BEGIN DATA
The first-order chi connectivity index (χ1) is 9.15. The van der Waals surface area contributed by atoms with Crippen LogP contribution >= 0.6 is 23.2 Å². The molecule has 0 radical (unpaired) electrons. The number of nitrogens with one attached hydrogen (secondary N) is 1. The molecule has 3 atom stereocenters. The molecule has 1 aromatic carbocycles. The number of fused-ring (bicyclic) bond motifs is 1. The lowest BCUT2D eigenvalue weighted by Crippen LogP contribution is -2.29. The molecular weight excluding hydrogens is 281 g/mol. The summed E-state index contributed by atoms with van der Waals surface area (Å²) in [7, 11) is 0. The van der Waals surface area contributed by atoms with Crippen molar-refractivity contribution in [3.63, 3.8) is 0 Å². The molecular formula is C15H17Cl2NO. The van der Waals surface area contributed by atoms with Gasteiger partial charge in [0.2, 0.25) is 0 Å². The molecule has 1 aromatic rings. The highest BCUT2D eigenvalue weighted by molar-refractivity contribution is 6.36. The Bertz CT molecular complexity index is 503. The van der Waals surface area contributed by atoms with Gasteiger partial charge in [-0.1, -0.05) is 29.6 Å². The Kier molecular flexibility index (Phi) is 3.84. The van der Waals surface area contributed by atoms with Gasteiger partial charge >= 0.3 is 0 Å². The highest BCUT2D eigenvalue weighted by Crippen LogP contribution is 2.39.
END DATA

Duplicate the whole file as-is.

The first-order chi connectivity index (χ1) is 9.15. The van der Waals surface area contributed by atoms with Crippen LogP contribution >= 0.6 is 23.2 Å². The molecule has 0 radical (unpaired) electrons. The number of nitrogens with one attached hydrogen (secondary N) is 1. The molecule has 3 atom stereocenters. The molecule has 1 aromatic carbocycles. The number of fused-ring (bicyclic) bond motifs is 1. The lowest BCUT2D eigenvalue weighted by Crippen LogP contribution is -2.29. The molecular weight excluding hydrogens is 281 g/mol. The summed E-state index contributed by atoms with van der Waals surface area (Å²) in [7, 11) is 0. The van der Waals surface area contributed by atoms with Crippen molar-refractivity contribution in [3.63, 3.8) is 0 Å². The molecular formula is C15H17Cl2NO. The van der Waals surface area contributed by atoms with Gasteiger partial charge in [0.2, 0.25) is 0 Å². The molecule has 1 aromatic rings. The highest BCUT2D eigenvalue weighted by molar-refractivity contribution is 6.36. The Bertz CT molecular complexity index is 503. The van der Waals surface area contributed by atoms with Gasteiger partial charge in [-0.1, -0.05) is 29.6 Å². The Kier molecular flexibility index (Phi) is 3.84. The van der Waals surface area contributed by atoms with Gasteiger partial charge >= 0.3 is 0 Å². The highest BCUT2D eigenvalue weighted by Crippen LogP contribution is 2.39.